NME's Cool List

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"Whether it is wearing the right clothes, being magnetically charismatic or deliberately trashing their talent for the sake of it, all of the entries in [the Cool List] have one thing in common – the X factor."

— Former NME editor Conor McNicholas, speaking in 2003[1]

NME '​s Cool List is an annual listing of popular musicians compiled by the weekly British music magazine NME. The list is created each November by the magazine's writers and journalists, and is based on the 50 musicians that they consider to be the "coolest". Each year's list is first announced by NME through both a dedicated issue of their magazine and their official website, NME.com – the Cool List issue often attracts high sales.[2] The list was first published in 2002, to highlight the people who were "at the forefront of the music scene"[3] – Jack White, the lead singer of American rock band The White Stripes, topped the first poll. Since then, it has been published a further eight times: it ran every year from 2003 to 2011, with the exception of 2009. Musicians such as Justin Timberlake, Pete Doherty and Laura Marling topped these subsequent listings. As of 2013, the most recent artist to top NME '​s Cool List is the American rapper Azealia Banks.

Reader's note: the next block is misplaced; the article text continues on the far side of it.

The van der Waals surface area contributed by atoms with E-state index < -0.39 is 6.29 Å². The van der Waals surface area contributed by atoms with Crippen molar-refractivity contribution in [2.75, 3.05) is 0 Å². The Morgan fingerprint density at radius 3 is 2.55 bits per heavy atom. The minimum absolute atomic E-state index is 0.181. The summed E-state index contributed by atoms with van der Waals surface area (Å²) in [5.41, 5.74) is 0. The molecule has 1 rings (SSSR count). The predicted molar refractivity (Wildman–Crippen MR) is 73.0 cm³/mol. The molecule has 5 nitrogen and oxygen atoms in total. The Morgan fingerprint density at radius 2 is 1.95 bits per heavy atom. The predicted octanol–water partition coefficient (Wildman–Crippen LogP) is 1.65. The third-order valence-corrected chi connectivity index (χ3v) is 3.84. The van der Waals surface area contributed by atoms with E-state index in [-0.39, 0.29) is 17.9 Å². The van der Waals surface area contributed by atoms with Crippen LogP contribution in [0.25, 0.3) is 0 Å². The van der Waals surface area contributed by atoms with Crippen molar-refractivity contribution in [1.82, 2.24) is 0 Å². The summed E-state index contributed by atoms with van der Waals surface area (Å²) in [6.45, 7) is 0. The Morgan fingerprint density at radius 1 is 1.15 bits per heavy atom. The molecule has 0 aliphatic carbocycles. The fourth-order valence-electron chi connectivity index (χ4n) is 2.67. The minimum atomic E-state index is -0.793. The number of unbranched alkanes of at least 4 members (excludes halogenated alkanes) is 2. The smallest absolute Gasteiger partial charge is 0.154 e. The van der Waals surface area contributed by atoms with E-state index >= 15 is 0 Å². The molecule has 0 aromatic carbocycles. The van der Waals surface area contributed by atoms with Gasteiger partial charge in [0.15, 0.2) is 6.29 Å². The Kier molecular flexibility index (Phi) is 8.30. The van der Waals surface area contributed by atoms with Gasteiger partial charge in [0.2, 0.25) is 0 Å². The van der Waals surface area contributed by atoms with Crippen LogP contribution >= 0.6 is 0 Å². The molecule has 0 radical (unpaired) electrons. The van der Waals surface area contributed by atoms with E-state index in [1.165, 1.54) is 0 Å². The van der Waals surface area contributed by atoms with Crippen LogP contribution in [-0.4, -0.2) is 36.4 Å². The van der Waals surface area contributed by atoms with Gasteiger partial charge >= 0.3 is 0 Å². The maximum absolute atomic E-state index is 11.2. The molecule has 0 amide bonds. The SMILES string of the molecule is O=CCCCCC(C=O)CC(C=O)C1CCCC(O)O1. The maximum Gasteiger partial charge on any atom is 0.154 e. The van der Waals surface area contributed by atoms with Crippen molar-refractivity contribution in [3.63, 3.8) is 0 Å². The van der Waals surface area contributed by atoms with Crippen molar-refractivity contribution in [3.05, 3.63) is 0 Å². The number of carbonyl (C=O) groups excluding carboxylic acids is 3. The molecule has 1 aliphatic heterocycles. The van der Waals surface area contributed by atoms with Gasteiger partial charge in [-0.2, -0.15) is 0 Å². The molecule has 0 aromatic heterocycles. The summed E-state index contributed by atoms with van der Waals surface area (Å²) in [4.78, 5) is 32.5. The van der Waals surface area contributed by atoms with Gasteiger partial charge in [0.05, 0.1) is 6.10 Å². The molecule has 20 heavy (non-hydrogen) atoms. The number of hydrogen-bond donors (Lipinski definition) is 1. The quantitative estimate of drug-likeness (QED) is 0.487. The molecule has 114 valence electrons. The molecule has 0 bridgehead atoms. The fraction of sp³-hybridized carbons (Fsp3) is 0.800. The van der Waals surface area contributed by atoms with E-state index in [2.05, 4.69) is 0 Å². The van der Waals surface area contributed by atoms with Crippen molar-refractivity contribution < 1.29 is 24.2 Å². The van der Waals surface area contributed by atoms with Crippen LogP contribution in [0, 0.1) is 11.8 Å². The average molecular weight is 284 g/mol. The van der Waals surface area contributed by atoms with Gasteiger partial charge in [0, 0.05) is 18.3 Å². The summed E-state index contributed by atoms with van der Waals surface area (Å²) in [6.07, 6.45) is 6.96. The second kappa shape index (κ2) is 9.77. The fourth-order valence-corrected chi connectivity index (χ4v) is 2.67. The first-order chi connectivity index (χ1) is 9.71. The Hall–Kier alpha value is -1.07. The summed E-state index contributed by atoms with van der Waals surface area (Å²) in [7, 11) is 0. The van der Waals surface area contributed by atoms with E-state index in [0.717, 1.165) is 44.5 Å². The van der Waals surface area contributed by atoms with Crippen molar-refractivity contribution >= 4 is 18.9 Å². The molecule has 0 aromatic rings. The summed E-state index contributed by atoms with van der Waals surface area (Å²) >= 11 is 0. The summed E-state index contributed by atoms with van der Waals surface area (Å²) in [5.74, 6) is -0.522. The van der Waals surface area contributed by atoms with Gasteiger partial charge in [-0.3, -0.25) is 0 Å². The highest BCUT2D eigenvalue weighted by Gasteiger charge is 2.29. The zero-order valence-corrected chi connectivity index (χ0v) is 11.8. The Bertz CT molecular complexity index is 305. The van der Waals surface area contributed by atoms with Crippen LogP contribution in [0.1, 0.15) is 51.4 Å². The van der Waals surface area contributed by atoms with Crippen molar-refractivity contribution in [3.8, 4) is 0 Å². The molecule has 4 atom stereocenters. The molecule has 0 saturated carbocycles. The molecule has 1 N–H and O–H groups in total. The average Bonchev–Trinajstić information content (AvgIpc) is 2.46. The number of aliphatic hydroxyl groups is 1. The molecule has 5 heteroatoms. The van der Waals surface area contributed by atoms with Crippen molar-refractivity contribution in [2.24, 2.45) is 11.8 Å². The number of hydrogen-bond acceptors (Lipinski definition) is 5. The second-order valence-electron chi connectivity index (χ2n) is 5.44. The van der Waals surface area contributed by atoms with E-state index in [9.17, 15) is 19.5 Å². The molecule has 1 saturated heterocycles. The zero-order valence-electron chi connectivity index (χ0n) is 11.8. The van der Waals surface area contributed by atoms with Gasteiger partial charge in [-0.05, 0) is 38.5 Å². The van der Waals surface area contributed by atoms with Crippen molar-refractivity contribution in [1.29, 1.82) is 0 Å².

Alongside the Cool List, NME also often concurrently publishes alternative lists, such as the Fool List, the Had It, Lost It list, the If Only They Rocked list, and the Cool Places list. Fool Lists have included individuals such as George W. Bush and Mark Ronson; Had It, Lost It lists have featured Bobby Gillespie and Richard Archer; If Only They Rocked lists have included the likes of Ferenc Gyurcsány and Charlie Brooker. As well as high sales, the Cool List also generates a large critical response for NME, from both journalists and members of the public: the magazine has received criticism of its lists from various sources, including music journalists, pop stars, and drugs charities.

History[edit]

NME '​s first Cool List was compiled in 2002, with its inaugural winner being Jack White, the lead singer of The White Stripes.[3] White topped the list for "turning down Gap, his rediscovery of rock's debt to the blues, and for being the fire that torched the whole new rock revolution".[4] The American pop star Justin Timberlake topped the second Cool List in 2003, with the magazine praising his "killer career moves, genuine talent, charm and good looks".[5] Deputy editor Alex Needham remarked: "In a world of moaning micro-celebs, Justin makes being a superstar look the most fun you could have with your clothes half off."[6]

Colour photograph of Jack and Meg White performing live in 2007.
Jack White (left) topped the first ever Cool List in 2002. His bandmate Meg White (right) was placed at number six, climbing to number three the following year.[3][7]